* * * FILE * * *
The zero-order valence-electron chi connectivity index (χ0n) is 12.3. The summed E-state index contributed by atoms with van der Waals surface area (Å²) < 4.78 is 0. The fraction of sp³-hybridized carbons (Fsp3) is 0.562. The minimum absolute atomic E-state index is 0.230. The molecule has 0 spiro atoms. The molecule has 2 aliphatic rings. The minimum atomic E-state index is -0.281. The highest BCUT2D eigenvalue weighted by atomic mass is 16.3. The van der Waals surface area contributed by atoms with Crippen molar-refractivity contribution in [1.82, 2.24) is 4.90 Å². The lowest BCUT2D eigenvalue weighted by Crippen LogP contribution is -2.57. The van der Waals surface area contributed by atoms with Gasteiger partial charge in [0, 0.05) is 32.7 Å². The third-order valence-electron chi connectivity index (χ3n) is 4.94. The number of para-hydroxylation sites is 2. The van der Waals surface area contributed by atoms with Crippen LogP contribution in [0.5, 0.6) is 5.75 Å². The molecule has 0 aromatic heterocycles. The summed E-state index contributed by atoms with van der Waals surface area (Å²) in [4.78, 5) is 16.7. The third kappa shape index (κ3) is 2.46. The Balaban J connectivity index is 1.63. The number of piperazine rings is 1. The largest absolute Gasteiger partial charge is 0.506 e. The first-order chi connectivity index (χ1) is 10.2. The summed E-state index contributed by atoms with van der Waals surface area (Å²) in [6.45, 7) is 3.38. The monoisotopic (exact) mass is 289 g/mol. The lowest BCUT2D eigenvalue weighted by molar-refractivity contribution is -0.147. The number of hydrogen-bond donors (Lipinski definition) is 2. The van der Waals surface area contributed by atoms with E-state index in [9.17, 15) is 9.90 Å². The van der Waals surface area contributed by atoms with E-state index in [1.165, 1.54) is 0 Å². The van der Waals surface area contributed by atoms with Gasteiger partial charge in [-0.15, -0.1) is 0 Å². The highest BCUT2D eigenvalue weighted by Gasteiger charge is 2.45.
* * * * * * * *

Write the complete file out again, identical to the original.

The zero-order valence-electron chi connectivity index (χ0n) is 12.3. The summed E-state index contributed by atoms with van der Waals surface area (Å²) < 4.78 is 0. The fraction of sp³-hybridized carbons (Fsp3) is 0.562. The minimum absolute atomic E-state index is 0.230. The molecule has 0 spiro atoms. The molecule has 2 aliphatic rings. The minimum atomic E-state index is -0.281. The highest BCUT2D eigenvalue weighted by atomic mass is 16.3. The van der Waals surface area contributed by atoms with Crippen molar-refractivity contribution in [1.82, 2.24) is 4.90 Å². The lowest BCUT2D eigenvalue weighted by Crippen LogP contribution is -2.57. The van der Waals surface area contributed by atoms with Gasteiger partial charge in [0, 0.05) is 32.7 Å². The third-order valence-electron chi connectivity index (χ3n) is 4.94. The number of para-hydroxylation sites is 2. The van der Waals surface area contributed by atoms with Crippen LogP contribution in [0.5, 0.6) is 5.75 Å². The molecule has 0 aromatic heterocycles. The summed E-state index contributed by atoms with van der Waals surface area (Å²) in [4.78, 5) is 16.7. The third kappa shape index (κ3) is 2.46. The Balaban J connectivity index is 1.63. The number of piperazine rings is 1. The largest absolute Gasteiger partial charge is 0.506 e. The first-order chi connectivity index (χ1) is 10.2. The summed E-state index contributed by atoms with van der Waals surface area (Å²) in [6.45, 7) is 3.38. The monoisotopic (exact) mass is 289 g/mol. The lowest BCUT2D eigenvalue weighted by molar-refractivity contribution is -0.147. The number of hydrogen-bond donors (Lipinski definition) is 2. The van der Waals surface area contributed by atoms with E-state index in [9.17, 15) is 9.90 Å². The van der Waals surface area contributed by atoms with E-state index in [1.165, 1.54) is 0 Å². The van der Waals surface area contributed by atoms with Gasteiger partial charge in [-0.15, -0.1) is 0 Å². The highest BCUT2D eigenvalue weighted by Gasteiger charge is 2.45.